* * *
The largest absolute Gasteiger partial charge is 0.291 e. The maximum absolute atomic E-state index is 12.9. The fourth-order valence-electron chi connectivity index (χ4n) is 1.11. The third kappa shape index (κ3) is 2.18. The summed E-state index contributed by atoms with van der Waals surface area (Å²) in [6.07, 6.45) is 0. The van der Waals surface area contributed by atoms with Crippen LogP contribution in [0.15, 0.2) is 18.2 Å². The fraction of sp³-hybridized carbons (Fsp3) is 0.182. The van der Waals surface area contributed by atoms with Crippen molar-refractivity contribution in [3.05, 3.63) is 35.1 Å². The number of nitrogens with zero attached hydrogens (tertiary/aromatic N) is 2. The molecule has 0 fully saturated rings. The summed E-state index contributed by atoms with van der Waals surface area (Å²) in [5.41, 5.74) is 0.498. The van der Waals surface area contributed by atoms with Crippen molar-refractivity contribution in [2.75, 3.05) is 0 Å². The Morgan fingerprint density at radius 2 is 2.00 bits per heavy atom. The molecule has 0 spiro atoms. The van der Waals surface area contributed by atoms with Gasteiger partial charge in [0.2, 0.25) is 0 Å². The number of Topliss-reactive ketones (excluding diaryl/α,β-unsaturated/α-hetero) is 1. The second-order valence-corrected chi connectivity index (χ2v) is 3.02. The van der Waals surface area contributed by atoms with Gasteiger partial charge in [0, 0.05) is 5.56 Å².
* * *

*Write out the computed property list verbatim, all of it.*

The largest absolute Gasteiger partial charge is 0.291 e. The maximum absolute atomic E-state index is 12.9. The fourth-order valence-electron chi connectivity index (χ4n) is 1.11. The third kappa shape index (κ3) is 2.18. The summed E-state index contributed by atoms with van der Waals surface area (Å²) in [6.07, 6.45) is 0. The van der Waals surface area contributed by atoms with Crippen LogP contribution in [0.15, 0.2) is 18.2 Å². The fraction of sp³-hybridized carbons (Fsp3) is 0.182. The van der Waals surface area contributed by atoms with Crippen molar-refractivity contribution in [3.05, 3.63) is 35.1 Å². The number of nitrogens with zero attached hydrogens (tertiary/aromatic N) is 2. The molecule has 0 fully saturated rings. The summed E-state index contributed by atoms with van der Waals surface area (Å²) in [5.41, 5.74) is 0.498. The van der Waals surface area contributed by atoms with Crippen molar-refractivity contribution in [2.75, 3.05) is 0 Å². The Morgan fingerprint density at radius 2 is 2.00 bits per heavy atom. The molecule has 0 spiro atoms. The van der Waals surface area contributed by atoms with Gasteiger partial charge in [0.2, 0.25) is 0 Å². The number of Topliss-reactive ketones (excluding diaryl/α,β-unsaturated/α-hetero) is 1. The second-order valence-corrected chi connectivity index (χ2v) is 3.02. The van der Waals surface area contributed by atoms with Gasteiger partial charge in [0, 0.05) is 5.56 Å².